This week’s public hearings into proposed amendments to ICASA’s Numbering Portability Regulations are likely to soon result in the ability of business owners to port their 086 and 087 call centre numbers away from large telecoms firms that have been able to hold onto contact centre business by default.
“Independent telcos have been unable to compete fairly for the inbound call centre business held by the large incumbents due to the huge investments corporate clients have made in their 086 contact centre numbers,” says Rad Jankovic, CEO of independent telco Otel, which featured amongst the presenters to ICASA earlier this week.

“No organisation in their right mind will consider changing their inbound call centre to a new voice and data provider if they are unable to keep their heavily-advertised 086 contact centre numbers.”

The negative effects of not being able to port 086 and 087 numbers is not limited to the call centre market, but extends to any large organisation with central 0861, 0860 and 087 inbound numbers.

Number portability enables fixed and mobile telecommunications customers to keep their existing telephone numbers when switching from one provider to another. The further implementation of the principle of number portability as envisioned in the draft number portability regulations currently under review is a welcome additional step in the liberalisation of the South African telecommunications sector, according to Otel.

The current inability to port the 086 and 087 number ranges is additionally unfair because of the fact that independent telecoms firms like Otel have to create costly workarounds to enable the functionality for clients to receive calls from 0861, 0860 and 087 numbers.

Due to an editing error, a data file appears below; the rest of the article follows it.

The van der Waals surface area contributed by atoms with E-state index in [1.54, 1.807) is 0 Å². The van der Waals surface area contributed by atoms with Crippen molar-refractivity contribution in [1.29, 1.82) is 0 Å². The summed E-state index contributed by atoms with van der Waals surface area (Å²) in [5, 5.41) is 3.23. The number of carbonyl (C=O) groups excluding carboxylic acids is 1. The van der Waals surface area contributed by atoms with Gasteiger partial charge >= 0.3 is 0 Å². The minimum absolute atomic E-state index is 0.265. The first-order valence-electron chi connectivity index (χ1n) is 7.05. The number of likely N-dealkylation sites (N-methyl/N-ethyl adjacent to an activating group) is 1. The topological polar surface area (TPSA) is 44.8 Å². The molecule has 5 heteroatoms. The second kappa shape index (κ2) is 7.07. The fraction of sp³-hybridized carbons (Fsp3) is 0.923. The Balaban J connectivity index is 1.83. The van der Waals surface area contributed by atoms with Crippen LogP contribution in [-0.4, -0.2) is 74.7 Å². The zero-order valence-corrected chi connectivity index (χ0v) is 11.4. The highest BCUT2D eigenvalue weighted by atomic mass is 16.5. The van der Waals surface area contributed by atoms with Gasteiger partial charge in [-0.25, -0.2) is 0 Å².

The draft number portability regulations were published in the Government Gazette on 24 November 2017 as General Notice 1309. This opened up the public consultation process which culminated in the public hearings held during the week of 12 March 2018. Otel is supportive of many aspects of the draft regulations, in particular the introduction of porting for the 086 and 087 number ranges.

“In the minds of many executives, the call centre has gone from a necessary grudge purchase worthy of only entry-level staffing and the most basic of equipment, to an important driver of revenue generation and customer satisfaction,” Jankovic says.

“Organisations now realise that their call centre deserves the proper equipment to help them achieve their operational goals. Foremost amongst required resources for any modern contact centre is VoIP.

“Related to this, is the ability to switch VoIP providers while retaining one’s contact centre numbers when providers do not measure up to expectations. It should never be that business is retained for any other reason than service and product excellence,” he adds.

The first beneficiaries several years ago of the ability to port one’s telephone number to another provider, for whatever reason, were cellular consumers. Landline porting was later introduced, leading to further competition benefits for local telecoms consumers.